During the first three hours, I would say that about ten people walk by. And even if they’re mildly interested, they’re not going to buy anything until they go to the fair first. And once they go to the fair, you never see them again.

There’s a sense of good-humored pessimism amongst the artists that I’m with, and we dub our encampment, ‘Little Siberia’.

Directly across the street is a bank with a large digital clock / thermometer. We stare at the clock as the temperature begins to rise. As the sun moves, I move my wheelies around following the shadow of the tree, to try and keep the prints cool. If anyone does walk by, they stop to look for a fraction of a second at my prints, but then there attention is grabbed by either the dresses, or the shoes or a big cage of turtle-doves that are nearby. One person is holding one of my prints in hand and asks me,

“Are those turtle-doves?”

“No that’s Central Park”, I say, feeling the first symptoms of sun-poisoning.

And I don’t notice any kind of spillover from the fair being sucked uphill to us. Nothing. Nada. Sometimes an entire hour will pass before someone strolls by Siberia. One of the artists says that really this should be called Alaska, since we’re not part of the contiguous fairgrounds. So Bill and I sit there under the tent, and drink water, and exchange the stories of our lives, and look at the digital clock / thermometer across the street, and as they said in the opening to Cassablanca — “we wait, and wait, and wait…”

Eventually, somebody comes by and wants to see more of my prints. I take him into the gallery. I notice that the red ‘sold’ stickers have been removed from my prints. I ask the assistant why she removed them, and she tells me that the person who had bought the prints, had come back the next morning and changed his mind. Its not like he had taken them home and seen that something was wrong with them, or they looked differently. They were still hanging on the panels in the store.

What could have happened? I like to think that he realized he needed the money for rowing lessons for his kids.

I’m outside again in the blazing sun. The glass in the frames is really acrylite. What’s the melting point of arcylite? What happened overnight to change that guys mind? What do you think could have changed his mind? Why am I here?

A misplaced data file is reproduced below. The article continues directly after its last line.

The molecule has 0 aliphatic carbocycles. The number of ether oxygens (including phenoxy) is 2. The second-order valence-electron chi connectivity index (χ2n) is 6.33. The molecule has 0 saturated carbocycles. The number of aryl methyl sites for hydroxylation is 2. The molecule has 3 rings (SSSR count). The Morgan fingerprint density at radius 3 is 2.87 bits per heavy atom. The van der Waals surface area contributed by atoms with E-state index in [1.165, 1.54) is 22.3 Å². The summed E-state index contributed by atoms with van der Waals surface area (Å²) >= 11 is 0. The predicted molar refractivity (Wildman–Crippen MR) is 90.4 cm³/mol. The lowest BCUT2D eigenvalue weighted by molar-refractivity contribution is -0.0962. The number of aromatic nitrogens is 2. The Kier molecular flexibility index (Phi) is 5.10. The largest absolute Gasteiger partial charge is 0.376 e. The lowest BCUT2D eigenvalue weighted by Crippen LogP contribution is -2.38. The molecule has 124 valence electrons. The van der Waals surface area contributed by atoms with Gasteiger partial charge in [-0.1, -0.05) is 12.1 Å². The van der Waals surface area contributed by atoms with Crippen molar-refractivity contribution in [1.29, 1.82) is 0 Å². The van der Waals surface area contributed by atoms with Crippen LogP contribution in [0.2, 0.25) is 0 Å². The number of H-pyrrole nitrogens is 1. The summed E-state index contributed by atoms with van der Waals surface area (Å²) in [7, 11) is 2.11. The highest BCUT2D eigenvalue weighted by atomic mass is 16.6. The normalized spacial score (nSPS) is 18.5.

The thermometer hikes up another point. I think I notice steam coming out of one of my pictures…the glass has clouded up — I rush along with the other artists to move the pictures back into the shade. According to one Elizabeth, there is moisture in the mat that is starting to turn into steam.

My thoughts are running together, and now my family is arriving. My father and sister walk up the hill and see me wilting with the prints. This is getting embarrassing. My sister asks me how its going, knowing too well that its not going, its melting. I tell her, that in my humble opinion, its a disaster. An utter disaster!

There’s nobody around. All the action is down at the fair. I take them into the gallery to show them how the work has been hung. We’re the only ones in there. They just shake their heads sadly. My sister, who had managed to get me this ‘gig’ through a friend — apologizes to me. They stay around for about an hour, but its too painful to watch.

Eventually, I meet someone (I know you’ll be reading this but I forgot your name) who knew me from the web site, and has been keeping up with the journals. He purchases ‘Steps of Met’. My first actual sale. A little later, or maybe it was before, I’m pretty much sunstroke at this point, I sell a large print of ‘Midnight at Grand Central Station’. From the small band of artists out front, I’m the only one who’s sold anything so far. Bill, my new painter friend is praying to sell one painting.

“Just let me sell one painting. Please. Anything. Even a little one.”

I ask him if he’s religious. He says no, but he’s slowly becoming religious. He has one small painting of someone ‘rowing’. I urge him to put that somewhere prominent (and the next day he does sell this one).

Saturday, I go back to the hotel, having survived 8 hours in the sun. [I actually did quite a bit of shooting while I was in Westport — and I think did some interesting work. Mostly graveyards which seemed somehow appropriate for my mood. And one very promising shot of two kids in their pajamas dancing on a window ledge in Starbucks.]

The final day. Sunday. I arrive with the bright idea of making a sign and mounting it on top of the SUV. Bill thinks this is a smashing idea. He and Elizabeth (another member of Siberia) get together and make a huge sign, which we then tape to roof rack of the SUV. It says, “ART SHOW” with an arrow pointing to where we were huddled under the tents. At least we’re trying something to attract attention. We are saying things like, “Perhaps we should take our clothes off and lie naked down the center line of the road.” We’re toying with the idea of mugging someone should they happen by, but no one happens by. One of the slogans I remember was, “FREE SEX” and in smaller letters, “with your spouse”. And another idea was “FREE PARKING” which all parking was anyway.